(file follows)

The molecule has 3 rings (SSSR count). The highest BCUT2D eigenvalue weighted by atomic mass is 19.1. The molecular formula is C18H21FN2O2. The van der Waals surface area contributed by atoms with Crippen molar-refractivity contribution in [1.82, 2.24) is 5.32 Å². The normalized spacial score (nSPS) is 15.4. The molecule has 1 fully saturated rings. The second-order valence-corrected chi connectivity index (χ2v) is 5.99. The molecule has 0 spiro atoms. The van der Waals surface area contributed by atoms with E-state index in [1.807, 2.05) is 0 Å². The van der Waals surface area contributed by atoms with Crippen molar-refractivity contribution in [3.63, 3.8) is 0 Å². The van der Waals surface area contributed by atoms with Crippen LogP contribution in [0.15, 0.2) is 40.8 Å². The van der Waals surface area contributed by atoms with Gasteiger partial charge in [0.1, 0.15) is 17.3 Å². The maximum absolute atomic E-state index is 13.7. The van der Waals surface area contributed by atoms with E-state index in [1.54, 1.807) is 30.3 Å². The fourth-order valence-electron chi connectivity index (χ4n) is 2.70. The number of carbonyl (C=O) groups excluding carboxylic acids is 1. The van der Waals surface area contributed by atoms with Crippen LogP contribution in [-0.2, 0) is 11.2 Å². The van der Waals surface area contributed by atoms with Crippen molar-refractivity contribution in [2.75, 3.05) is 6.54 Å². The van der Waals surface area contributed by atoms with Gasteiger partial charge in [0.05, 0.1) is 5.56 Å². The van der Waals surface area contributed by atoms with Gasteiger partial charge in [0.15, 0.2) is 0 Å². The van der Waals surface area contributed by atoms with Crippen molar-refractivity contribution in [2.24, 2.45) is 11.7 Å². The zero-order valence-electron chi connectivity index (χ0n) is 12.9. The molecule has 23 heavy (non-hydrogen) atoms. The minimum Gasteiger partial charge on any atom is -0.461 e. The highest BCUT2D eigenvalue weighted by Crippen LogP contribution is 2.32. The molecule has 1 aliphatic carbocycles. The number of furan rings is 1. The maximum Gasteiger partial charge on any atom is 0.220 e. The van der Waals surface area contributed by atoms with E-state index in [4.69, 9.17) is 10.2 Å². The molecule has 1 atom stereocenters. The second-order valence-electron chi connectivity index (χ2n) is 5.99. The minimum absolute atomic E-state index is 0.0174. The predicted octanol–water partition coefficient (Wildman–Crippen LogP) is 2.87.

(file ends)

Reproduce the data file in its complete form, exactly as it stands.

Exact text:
The molecule has 3 rings (SSSR count). The highest BCUT2D eigenvalue weighted by atomic mass is 19.1. The molecular formula is C18H21FN2O2. The van der Waals surface area contributed by atoms with Crippen molar-refractivity contribution in [1.82, 2.24) is 5.32 Å². The normalized spacial score (nSPS) is 15.4. The molecule has 1 fully saturated rings. The second-order valence-corrected chi connectivity index (χ2v) is 5.99. The molecule has 0 spiro atoms. The van der Waals surface area contributed by atoms with E-state index in [1.807, 2.05) is 0 Å². The van der Waals surface area contributed by atoms with Crippen molar-refractivity contribution in [3.63, 3.8) is 0 Å². The van der Waals surface area contributed by atoms with Crippen LogP contribution in [0.15, 0.2) is 40.8 Å². The van der Waals surface area contributed by atoms with Gasteiger partial charge in [0.1, 0.15) is 17.3 Å². The maximum absolute atomic E-state index is 13.7. The van der Waals surface area contributed by atoms with E-state index in [1.54, 1.807) is 30.3 Å². The fourth-order valence-electron chi connectivity index (χ4n) is 2.70. The number of carbonyl (C=O) groups excluding carboxylic acids is 1. The van der Waals surface area contributed by atoms with Crippen LogP contribution in [-0.2, 0) is 11.2 Å². The van der Waals surface area contributed by atoms with Crippen molar-refractivity contribution in [2.75, 3.05) is 6.54 Å². The van der Waals surface area contributed by atoms with Gasteiger partial charge in [0.05, 0.1) is 5.56 Å². The van der Waals surface area contributed by atoms with Gasteiger partial charge in [0.15, 0.2) is 0 Å². The van der Waals surface area contributed by atoms with Crippen molar-refractivity contribution in [2.24, 2.45) is 11.7 Å². The zero-order valence-electron chi connectivity index (χ0n) is 12.9. The molecule has 23 heavy (non-hydrogen) atoms. The minimum Gasteiger partial charge on any atom is -0.461 e. The highest BCUT2D eigenvalue weighted by Crippen LogP contribution is 2.32. The molecule has 1 aliphatic carbocycles. The number of furan rings is 1. The maximum Gasteiger partial charge on any atom is 0.220 e. The van der Waals surface area contributed by atoms with E-state index in [4.69, 9.17) is 10.2 Å². The molecule has 1 atom stereocenters. The second-order valence-electron chi connectivity index (χ2n) is 5.99. The minimum absolute atomic E-state index is 0.0174. The predicted octanol–water partition coefficient (Wildman–Crippen LogP) is 2.87.